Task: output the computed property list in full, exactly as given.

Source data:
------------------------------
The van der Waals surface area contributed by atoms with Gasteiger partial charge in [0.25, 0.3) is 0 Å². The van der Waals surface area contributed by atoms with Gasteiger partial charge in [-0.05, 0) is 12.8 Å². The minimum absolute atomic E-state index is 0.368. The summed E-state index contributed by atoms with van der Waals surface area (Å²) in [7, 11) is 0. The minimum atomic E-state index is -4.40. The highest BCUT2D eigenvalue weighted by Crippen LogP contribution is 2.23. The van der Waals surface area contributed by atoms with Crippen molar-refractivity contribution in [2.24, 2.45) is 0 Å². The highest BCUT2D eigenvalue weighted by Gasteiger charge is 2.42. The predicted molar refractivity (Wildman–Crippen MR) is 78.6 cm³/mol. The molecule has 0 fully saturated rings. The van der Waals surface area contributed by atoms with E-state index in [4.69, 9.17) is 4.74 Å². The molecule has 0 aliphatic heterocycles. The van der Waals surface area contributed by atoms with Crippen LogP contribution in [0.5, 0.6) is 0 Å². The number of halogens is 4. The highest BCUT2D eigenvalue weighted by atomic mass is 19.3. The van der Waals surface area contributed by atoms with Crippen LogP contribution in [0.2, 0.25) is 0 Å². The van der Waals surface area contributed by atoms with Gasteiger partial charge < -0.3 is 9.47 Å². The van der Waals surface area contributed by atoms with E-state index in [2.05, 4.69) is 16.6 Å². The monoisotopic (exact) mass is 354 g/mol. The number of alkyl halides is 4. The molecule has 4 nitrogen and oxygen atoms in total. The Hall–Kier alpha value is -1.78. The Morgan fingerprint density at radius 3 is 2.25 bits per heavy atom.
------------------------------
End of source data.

The van der Waals surface area contributed by atoms with Gasteiger partial charge in [0.25, 0.3) is 0 Å². The van der Waals surface area contributed by atoms with Gasteiger partial charge in [-0.05, 0) is 12.8 Å². The minimum absolute atomic E-state index is 0.368. The summed E-state index contributed by atoms with van der Waals surface area (Å²) in [7, 11) is 0. The minimum atomic E-state index is -4.40. The highest BCUT2D eigenvalue weighted by Crippen LogP contribution is 2.23. The van der Waals surface area contributed by atoms with Crippen molar-refractivity contribution in [2.24, 2.45) is 0 Å². The highest BCUT2D eigenvalue weighted by Gasteiger charge is 2.42. The predicted molar refractivity (Wildman–Crippen MR) is 78.6 cm³/mol. The molecule has 0 fully saturated rings. The van der Waals surface area contributed by atoms with E-state index in [4.69, 9.17) is 4.74 Å². The molecule has 0 aliphatic heterocycles. The van der Waals surface area contributed by atoms with Crippen LogP contribution in [0.5, 0.6) is 0 Å². The number of halogens is 4. The highest BCUT2D eigenvalue weighted by atomic mass is 19.3. The van der Waals surface area contributed by atoms with Crippen LogP contribution in [0.2, 0.25) is 0 Å². The van der Waals surface area contributed by atoms with Gasteiger partial charge < -0.3 is 9.47 Å². The van der Waals surface area contributed by atoms with E-state index in [2.05, 4.69) is 16.6 Å². The monoisotopic (exact) mass is 354 g/mol. The number of alkyl halides is 4. The molecule has 4 nitrogen and oxygen atoms in total. The Hall–Kier alpha value is -1.78. The Morgan fingerprint density at radius 3 is 2.25 bits per heavy atom.